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How Much Should Weed Really Cost?

Legal pot markets around America are selling more weed than ever — so why aren’t prices dropping at all, even in places where there’s a glut of excess harvests?

The promise of legalizing recreational marijuana in states like California, Colorado and Oklahoma was, in the eyes of stoners and newbies alike, the debut of a new era in which high-grade bud is convenient and affordable to cop. 

But in the years that have followed the passage of new laws to expand the pot market, pot smokers have noticed that while convenience and access may be improved, prices are not — indeed, by many measures, good weed is as expensive as it ever was. 

Per multiple reports from industry insiders, pot experts and legal observers, the stress of supply-and-demand imbalances, plus the burden of significant taxation by the city and state, is keeping the price of marijuana high. There’s no doubt that present-day pot is stronger and more refined than anything the U.S. market has seen in the past, or that there are more consumer brands and products than ever before. Yet the puzzle of lowering costs for both consumers and independent operators remains uncracked, leaving many users — including medical patients — struggling to afford their high. 

The price of marijuana depends on which city you’re shopping in and what product (flower, vaporizer cartridges, edibles, etc.) you’re seeking, but for a general framework, we can look at California, which is the biggest legal pot market in the world. 

According to industry trackers, wholesale pot in California comes in a variety of price points, ranging from $500 to more than $3,000 per pound for especially rare crops. If we consider an average price of $1,200 per pound for high-quality, outdoor-grown cannabis, it breaks down to $75 an ounce wholesale. After the weed trades hands and is portioned, packaged and branded for resale, that same ounce is sold for about $250 to the consumer. That price dips toward $200 in states like Oregon and Colorado, but also balloons beyond $300 in states like New York and Vermont.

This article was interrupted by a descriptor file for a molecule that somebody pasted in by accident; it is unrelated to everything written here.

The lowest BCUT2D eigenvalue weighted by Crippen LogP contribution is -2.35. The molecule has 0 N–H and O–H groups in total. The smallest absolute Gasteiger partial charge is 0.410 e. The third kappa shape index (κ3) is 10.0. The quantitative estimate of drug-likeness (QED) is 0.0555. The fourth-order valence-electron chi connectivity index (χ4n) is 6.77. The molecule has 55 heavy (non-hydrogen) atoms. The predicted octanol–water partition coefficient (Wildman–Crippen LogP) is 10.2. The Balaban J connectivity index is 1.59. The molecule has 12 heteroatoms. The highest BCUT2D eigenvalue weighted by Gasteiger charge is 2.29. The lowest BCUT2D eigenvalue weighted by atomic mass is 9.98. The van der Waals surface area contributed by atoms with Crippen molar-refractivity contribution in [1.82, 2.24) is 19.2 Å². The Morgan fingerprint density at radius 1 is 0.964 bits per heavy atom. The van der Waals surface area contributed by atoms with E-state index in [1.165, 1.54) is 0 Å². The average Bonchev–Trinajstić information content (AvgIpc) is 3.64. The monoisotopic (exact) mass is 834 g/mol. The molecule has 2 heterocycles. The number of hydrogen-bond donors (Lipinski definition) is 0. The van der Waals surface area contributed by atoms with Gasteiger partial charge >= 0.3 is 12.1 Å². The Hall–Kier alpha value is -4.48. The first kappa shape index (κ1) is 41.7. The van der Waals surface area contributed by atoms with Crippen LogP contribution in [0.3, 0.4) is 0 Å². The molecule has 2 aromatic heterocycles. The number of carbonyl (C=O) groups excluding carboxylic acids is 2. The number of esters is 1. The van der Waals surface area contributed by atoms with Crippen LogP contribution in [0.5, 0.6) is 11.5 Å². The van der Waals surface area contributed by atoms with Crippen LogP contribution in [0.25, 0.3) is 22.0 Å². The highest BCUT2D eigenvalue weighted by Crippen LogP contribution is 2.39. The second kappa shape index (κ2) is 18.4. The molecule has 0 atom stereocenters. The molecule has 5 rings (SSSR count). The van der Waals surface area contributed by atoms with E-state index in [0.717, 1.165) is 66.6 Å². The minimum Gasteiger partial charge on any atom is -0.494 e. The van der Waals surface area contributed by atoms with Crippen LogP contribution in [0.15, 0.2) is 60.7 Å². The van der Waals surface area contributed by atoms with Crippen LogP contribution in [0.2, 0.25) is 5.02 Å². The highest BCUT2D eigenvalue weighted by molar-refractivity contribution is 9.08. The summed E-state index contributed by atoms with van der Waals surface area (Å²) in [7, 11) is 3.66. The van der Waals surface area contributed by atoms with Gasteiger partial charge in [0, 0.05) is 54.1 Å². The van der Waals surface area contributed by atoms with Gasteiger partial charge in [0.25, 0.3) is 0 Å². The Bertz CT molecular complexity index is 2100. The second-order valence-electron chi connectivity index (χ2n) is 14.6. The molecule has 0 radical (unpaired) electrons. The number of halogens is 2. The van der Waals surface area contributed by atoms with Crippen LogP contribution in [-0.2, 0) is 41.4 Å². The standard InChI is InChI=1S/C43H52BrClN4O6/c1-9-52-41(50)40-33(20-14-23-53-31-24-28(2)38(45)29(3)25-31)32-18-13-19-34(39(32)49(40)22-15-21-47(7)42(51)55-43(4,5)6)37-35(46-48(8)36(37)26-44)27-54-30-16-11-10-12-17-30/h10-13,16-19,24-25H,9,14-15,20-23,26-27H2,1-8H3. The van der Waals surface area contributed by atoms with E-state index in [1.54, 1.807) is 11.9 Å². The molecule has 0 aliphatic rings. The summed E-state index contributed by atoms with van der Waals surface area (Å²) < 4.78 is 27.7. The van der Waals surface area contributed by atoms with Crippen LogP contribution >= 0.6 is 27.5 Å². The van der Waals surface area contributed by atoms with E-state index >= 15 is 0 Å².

The strange thing is, those average prices for the consumer haven’t changed much, even when there’s a glut of wholesale pot available for low prices. One ongoing case study comes from California’s famed “Emerald Triangle,” once the foundation of the California pot economy, where small outdoor farms are being crushed in a price slump attributed to a huge influx of high-quality indoor and “light-deprivation” greenhouse crops after several years of lean harvests. 

In theory, this should mean a boon for consumers, especially anyone looking for good quality pot that doesn’t have the insane THC levels of the most “prestigious” indoor-grown buds. But consumer prices haven’t been touched at all — instead, it’s just independent growers who have been left with literal tons of marijuana they can’t sell. 

The dilemma is an example of how a convoluted market full of regulatory fees and rules on retail is diminishing the potential of the pot industry to reach more people who want it. In California, restrictions on where dispensaries can open mean there’s a massive imbalance in the number of farms versus storefronts, leading to problems like the 2021 supply glut. For prospective retailers, the high taxes, limited number of licenses and pricey fees means that starting a dispensary operation is risky despite a legal framework. It’s a similar tale in Oregon, where illegal farms keep blooming thanks to demand for cheaper black-market weed and interstate smuggling.

What this means is that bigger brands and corporate operations backed by investor funding are better suited to ride out the waves in the market and wait for future changes, some experts say. In California, the rise of extremely large pot farms is cause for concern for independent growers that may find themselves bullied by bigger fish. “[They’re] continuing to bring hundreds of acres of new production online despite the fact that there’s no market for new large-scale production,” Humboldt County Growers Alliance Executive Director Natalynne DeLapp told 

Could allowing for the opening of more dispensaries help? 

Potentially, and cities like San Francisco are launching efforts to lower the cost of business for pot shops, which could help prices for consumers. Another big help would be for the federal government to allow banks to work with marijuana operations in legal states; finding workarounds for financing and payment processing is extremely costly. 

Ultimately, the “light at the end of the tunnel,” as DeLapp puts it, may be federal legalization — a sweeping move that would allow for the sale of pot across state lines and balance the supply and demand issues plaguing various pot markets across America. Even that move, however, would come with its share of issues; some suggest additional federal taxation and regulatory fees would drive up prices in a place like California. 

But perhaps that step is still a better one than the reality we have now, in which a legal market keeps prices as high as ever, while the black market thrives underneath the surface, offering better deals and less oversight for growers, sellers and buyers alike. There may be record demand for legal pot, but humans have a habit of seeking the easiest path to the best deals.